Monday, August 14, 2006

Lincoln's Melancholy

Even though I have had the book for months and have always had great interest in the assumed topics, I was not able find time to get caught up in Lincoln's Melancholy: How Depression Challenged a President and Fueled His Greatness until this past weekend. Named in the "100 Notable Books of 2005" (New York Times), "The Best Books of 2005" (The Washington Post), and one of the "Dozen Non-fiction Books That Mattered in 2005" (The Atlanta Journal-Constitution), the book has been a fascinating read so far (after the Introduction, Chapters 1 & 2) and seems worthy of the praise. Especially intriguing are an anecdote re-told by Tolstoy (the prelude) and direct quotes about Lincoln, his behavior, and intimate interactions recounted by his contemporaries (and preserved through documented interviews).

If you are curious about Lincoln, America in the late 1800s, or the study of depression, I imagine you'll enjoy AND learn a lot from this book. For those who are not impressed with today's theories on psychology, psychiatry, and mental illness, I believe, at the very least, you will be enlightened by how Lincoln's contemporaries - and Lincoln, himself - viewed changes in mood, dealing with life's hardships, overcoming tragedies, etc. As you might expect, there are all sorts of interesting hypotheses about what might cause these "bouts of intense sadness" - even talk of an excess of black bile in an individual's body (the humoral theory). I am very much enjoying the quotes of friends (that have been long-ignored by many historians) that accompany the well-known events of Lincoln's life, and the mentions of nearby New Salem and Springfield, IL are always exciting for this central Illinois gal. However, I have not yet read one bit about how Lincoln's faith carried him through life's trials. I'll be paying close attention to see if that matter is discussed in later chapters.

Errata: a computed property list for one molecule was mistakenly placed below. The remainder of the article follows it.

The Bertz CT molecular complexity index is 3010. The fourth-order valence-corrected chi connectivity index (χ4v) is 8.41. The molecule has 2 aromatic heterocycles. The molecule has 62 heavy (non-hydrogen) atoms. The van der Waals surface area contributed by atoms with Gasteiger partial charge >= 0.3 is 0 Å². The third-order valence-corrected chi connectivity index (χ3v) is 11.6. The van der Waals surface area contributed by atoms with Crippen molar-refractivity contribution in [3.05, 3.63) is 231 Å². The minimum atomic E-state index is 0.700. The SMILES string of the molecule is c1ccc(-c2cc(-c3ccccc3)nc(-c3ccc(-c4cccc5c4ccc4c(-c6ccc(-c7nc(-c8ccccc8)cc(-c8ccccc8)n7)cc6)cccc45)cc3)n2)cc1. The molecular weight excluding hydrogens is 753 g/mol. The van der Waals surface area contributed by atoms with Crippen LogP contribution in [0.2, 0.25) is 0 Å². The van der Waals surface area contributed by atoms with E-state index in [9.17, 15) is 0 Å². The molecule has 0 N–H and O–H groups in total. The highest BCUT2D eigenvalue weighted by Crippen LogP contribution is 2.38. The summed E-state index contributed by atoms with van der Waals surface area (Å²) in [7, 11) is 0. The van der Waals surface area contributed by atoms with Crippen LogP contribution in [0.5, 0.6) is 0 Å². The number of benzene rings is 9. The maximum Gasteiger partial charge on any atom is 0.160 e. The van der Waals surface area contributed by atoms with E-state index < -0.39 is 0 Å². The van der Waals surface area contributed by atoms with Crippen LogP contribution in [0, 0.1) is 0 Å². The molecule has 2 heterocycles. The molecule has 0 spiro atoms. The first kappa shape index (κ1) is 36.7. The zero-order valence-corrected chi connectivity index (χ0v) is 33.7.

If you are considering purchasing the book, please first consider reading an
excerpt from the introduction. Or, maybe you'd like to check out the book's entire web site. I have especially enjoyed reading the "Readers Respond" and "Errata" sections of the site.

As a sidenote (but a somewhat related note), if you do not already watch the show History Detectives on PBS, please check your local listings and tune in. I try to watch it every Monday evening, but PBS does air it a few times a week. The team of four (whose experience includes work as professor, sociologist, auctioneer, architect, appraiser and so much more) stop at almost nothing to find the history behind family heirlooms and artifacts that are brought forward by everyday citizens. Join them on their journeys and learn about our history through this entertaining, yet informative, program - suitable for the whole family.

P.S. For those of you who have been watching History Detectives since 2003 and who noticed I am recommending books from the 2005 bestsellers lists.....yes, I am way behind the times lately. I guess I should just be thankful I'm not even further behind.

No comments: